A Look Inside (My) Depression

“When was the last time you thought to yourself, you know what – I’m actually pretty good. I kinda like who I am,” asked my well-meaning counselor.

“What would it take for you to love yourself?”

“I don’t know – if I could lose weight, write a book, actively accomplish something that I’ve set out to do, like if I want to wake up early in the morning then to actually get out of bed at 5:30 AM when I’ve set my first alarm. To have finally completed the 12 Steps of my addiction recovery program.”

My counselor then proceeded to show me the places in which I’ve grown over the last year. “Justin, you’ve gone almost a full year without a relapse into your former pornography addiction. You’ve successfully had financial discussions with Allie without getting defensive and allowing it to turn into a fight. From what I can tell – you’re becoming rather successful at work, you’ve built healthier friendships and your relationship with Allie gets sweeter and sweeter.”

“So what is it going to take for you to love yourself?”

“Where would you say you are on your fantasy scale of who you want to be – on a scale of 1-10?”

“I don’t know – a 5, maybe.”

“And what’s wrong with that? What’s wrong with being a 5 and telling yourself, “you know what if I improve to a 6 or 7 over the next few years, then I’m a champion. I’m overcoming my sinful nature and becoming a stronger man of God,” and maybe by the time you’re 40 you’re an 8, and so on and so forth.

I found myself far more engaged this session than previous ones. Often distracted by wondering if someone from work has texted me or if my wife is doing okay, or whatever other anxiety-ridden thing I might be missing out on – FOMO (Fear Of Missing Out), I found myself listening, emotionally there, and nearing tears of gratitude.

“Justin, I think you’re okay. You’re doing a great job. You’re doing some really hard stuff. You can’t take on the whole world all at once. What if you took your goals – let’s say you want to drop 40 lbs and we cut that way down and we say you want to lose 10 lbs in the next 6 months. That’s doable, right? And what if instead of beating yourself up every morning when the scale still reads 2** – you decide to celebrate the victory of going on a walk a couple times a week. Because that’s better than what you’re doing right now, right?”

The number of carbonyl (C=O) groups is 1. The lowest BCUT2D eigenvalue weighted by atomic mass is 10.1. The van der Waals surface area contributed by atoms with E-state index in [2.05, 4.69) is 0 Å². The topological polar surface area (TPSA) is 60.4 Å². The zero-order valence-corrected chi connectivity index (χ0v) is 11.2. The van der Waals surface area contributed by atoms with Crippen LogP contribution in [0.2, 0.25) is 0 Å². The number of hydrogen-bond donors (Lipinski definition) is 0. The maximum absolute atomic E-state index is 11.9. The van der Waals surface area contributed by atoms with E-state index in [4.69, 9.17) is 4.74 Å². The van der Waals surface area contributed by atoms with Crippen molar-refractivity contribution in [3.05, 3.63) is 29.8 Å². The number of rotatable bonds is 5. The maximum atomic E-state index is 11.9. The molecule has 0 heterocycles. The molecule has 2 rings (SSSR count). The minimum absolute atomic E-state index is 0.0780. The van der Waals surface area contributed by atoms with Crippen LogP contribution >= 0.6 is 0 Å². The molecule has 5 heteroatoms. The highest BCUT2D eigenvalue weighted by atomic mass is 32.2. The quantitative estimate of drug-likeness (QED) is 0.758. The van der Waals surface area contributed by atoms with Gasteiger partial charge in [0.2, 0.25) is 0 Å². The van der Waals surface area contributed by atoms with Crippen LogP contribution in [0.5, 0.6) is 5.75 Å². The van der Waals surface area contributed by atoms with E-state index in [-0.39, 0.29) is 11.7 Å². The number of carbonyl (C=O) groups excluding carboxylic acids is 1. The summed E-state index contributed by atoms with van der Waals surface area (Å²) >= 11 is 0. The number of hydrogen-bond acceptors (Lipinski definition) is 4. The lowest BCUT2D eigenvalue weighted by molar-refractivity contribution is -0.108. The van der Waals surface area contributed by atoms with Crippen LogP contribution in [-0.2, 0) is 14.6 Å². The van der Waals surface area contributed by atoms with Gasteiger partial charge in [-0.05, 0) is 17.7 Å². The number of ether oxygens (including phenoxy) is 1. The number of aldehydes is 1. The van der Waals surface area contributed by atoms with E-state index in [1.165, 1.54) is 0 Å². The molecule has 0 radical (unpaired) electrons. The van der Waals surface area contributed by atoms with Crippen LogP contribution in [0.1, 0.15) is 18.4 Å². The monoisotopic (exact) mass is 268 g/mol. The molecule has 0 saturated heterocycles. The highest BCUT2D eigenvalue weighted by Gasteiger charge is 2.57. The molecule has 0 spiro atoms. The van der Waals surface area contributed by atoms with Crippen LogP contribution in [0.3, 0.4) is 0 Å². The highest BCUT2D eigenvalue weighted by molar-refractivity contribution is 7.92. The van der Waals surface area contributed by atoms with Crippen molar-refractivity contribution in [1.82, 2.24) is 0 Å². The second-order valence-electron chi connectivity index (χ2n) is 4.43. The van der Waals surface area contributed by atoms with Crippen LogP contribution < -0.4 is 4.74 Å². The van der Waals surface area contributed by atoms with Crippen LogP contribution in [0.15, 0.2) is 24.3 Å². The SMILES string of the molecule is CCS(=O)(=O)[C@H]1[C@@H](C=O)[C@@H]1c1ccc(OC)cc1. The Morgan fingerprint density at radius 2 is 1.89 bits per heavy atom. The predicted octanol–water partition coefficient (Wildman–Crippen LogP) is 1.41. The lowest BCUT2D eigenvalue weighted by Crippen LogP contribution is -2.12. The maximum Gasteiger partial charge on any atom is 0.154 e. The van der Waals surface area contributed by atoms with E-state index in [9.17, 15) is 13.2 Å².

You get the idea.

You’d think I was in 1st grade. The concepts were so basic, so simple, so “easy.” And yet for the last few months I’ve barely been able to get myself out of bed, get dressed, and accomplish anything. I’m convinced I’ll fail – I won’t reach the fantasy self (230 lbs, New York Times Bestselling Author, freed from shame and living in joy), so why try? I’m gonna snack, so why not have three snacks? I’m gonna get distracted, so why even take the laptop and the book to the coffee-shop with me?

Round and round goes the cyclical cycle of shame. Satan’s henchman whispering in my ear at night all the reasons I’m useless for God’s Kingdom. My neural pathways strangely trained to think the worst possible outcomes will occur in my life.

I could blame it on being introduced to pornography in my young teens. I could blame it on the way that’s affected my relationships and the shame and pain of doing things I regret because of that former addiction. I could blame it on the way loved ones reacted to my being found out – seen for what I was. I could continue to lay in bed and wait for the day of the dead to come knocking at my door, to take me home from the suffering.

Or.

I can wake up with a purpose – the purpose of loving being a 5 and becoming excited about the journey to becoming a 6. I can honestly share my story and my heart with others, knowing that there’s nothing to hide anymore – and as high and mighty as some may pretend to be, they have plenty of their own skeletons. Having always admired the authentic, why try so hard to be the polished?

So that’s why I’m writing today. I’m not so sure this blog even has all that much cohesion and I’m certain it’s not my best work; confident there’s much to be improved. But for someone that’s been sinking in depression for the last several months, simply externally processing and sharing my feelings and heart with my community is a win. Hitting “Publish” is a victory. It’s one small step toward becoming a 6. One step closer to becoming more like Christ, regretful to radiant, sorrowful to serendipitous, grave to grateful.

Let’s dust off the keyboard and see if I’ve still got it.

Until Next Time,

Justin

depression

Idle Time And The Power Of Others